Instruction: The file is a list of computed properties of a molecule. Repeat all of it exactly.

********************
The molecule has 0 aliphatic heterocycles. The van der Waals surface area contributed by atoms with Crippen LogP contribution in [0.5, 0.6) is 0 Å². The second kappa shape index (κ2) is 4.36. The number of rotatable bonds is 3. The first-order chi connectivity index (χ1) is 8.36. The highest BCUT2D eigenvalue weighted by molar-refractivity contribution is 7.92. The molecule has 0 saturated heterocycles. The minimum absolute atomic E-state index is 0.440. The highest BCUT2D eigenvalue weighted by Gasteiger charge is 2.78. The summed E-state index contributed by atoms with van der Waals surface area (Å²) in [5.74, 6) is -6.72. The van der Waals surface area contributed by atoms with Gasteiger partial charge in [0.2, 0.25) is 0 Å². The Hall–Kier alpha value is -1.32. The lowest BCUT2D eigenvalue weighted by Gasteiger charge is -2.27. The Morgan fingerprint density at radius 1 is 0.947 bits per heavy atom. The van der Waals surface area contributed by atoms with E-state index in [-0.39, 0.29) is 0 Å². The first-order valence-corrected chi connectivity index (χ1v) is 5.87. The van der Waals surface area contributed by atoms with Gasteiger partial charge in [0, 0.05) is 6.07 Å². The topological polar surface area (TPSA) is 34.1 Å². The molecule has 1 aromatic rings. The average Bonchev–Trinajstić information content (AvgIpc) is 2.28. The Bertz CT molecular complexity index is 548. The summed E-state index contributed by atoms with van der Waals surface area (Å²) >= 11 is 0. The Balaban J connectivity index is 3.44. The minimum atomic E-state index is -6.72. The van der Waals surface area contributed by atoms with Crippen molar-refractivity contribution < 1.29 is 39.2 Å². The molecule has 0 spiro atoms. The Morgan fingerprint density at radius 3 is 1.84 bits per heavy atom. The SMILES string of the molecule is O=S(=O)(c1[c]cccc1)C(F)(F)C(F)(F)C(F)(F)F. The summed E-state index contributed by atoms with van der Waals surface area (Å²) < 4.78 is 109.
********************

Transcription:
The molecule has 0 aliphatic heterocycles. The van der Waals surface area contributed by atoms with Crippen LogP contribution in [0.5, 0.6) is 0 Å². The second kappa shape index (κ2) is 4.36. The number of rotatable bonds is 3. The first-order chi connectivity index (χ1) is 8.36. The highest BCUT2D eigenvalue weighted by molar-refractivity contribution is 7.92. The molecule has 0 saturated heterocycles. The minimum absolute atomic E-state index is 0.440. The highest BCUT2D eigenvalue weighted by Gasteiger charge is 2.78. The summed E-state index contributed by atoms with van der Waals surface area (Å²) in [5.74, 6) is -6.72. The van der Waals surface area contributed by atoms with Gasteiger partial charge in [0.2, 0.25) is 0 Å². The Hall–Kier alpha value is -1.32. The lowest BCUT2D eigenvalue weighted by Gasteiger charge is -2.27. The Morgan fingerprint density at radius 1 is 0.947 bits per heavy atom. The van der Waals surface area contributed by atoms with E-state index in [-0.39, 0.29) is 0 Å². The first-order valence-corrected chi connectivity index (χ1v) is 5.87. The van der Waals surface area contributed by atoms with Gasteiger partial charge in [0, 0.05) is 6.07 Å². The topological polar surface area (TPSA) is 34.1 Å². The molecule has 1 aromatic rings. The average Bonchev–Trinajstić information content (AvgIpc) is 2.28. The Bertz CT molecular complexity index is 548. The summed E-state index contributed by atoms with van der Waals surface area (Å²) >= 11 is 0. The Balaban J connectivity index is 3.44. The minimum atomic E-state index is -6.72. The van der Waals surface area contributed by atoms with Crippen molar-refractivity contribution < 1.29 is 39.2 Å². The molecule has 0 spiro atoms. The Morgan fingerprint density at radius 3 is 1.84 bits per heavy atom. The SMILES string of the molecule is O=S(=O)(c1[c]cccc1)C(F)(F)C(F)(F)C(F)(F)F. The summed E-state index contributed by atoms with van der Waals surface area (Å²) < 4.78 is 109.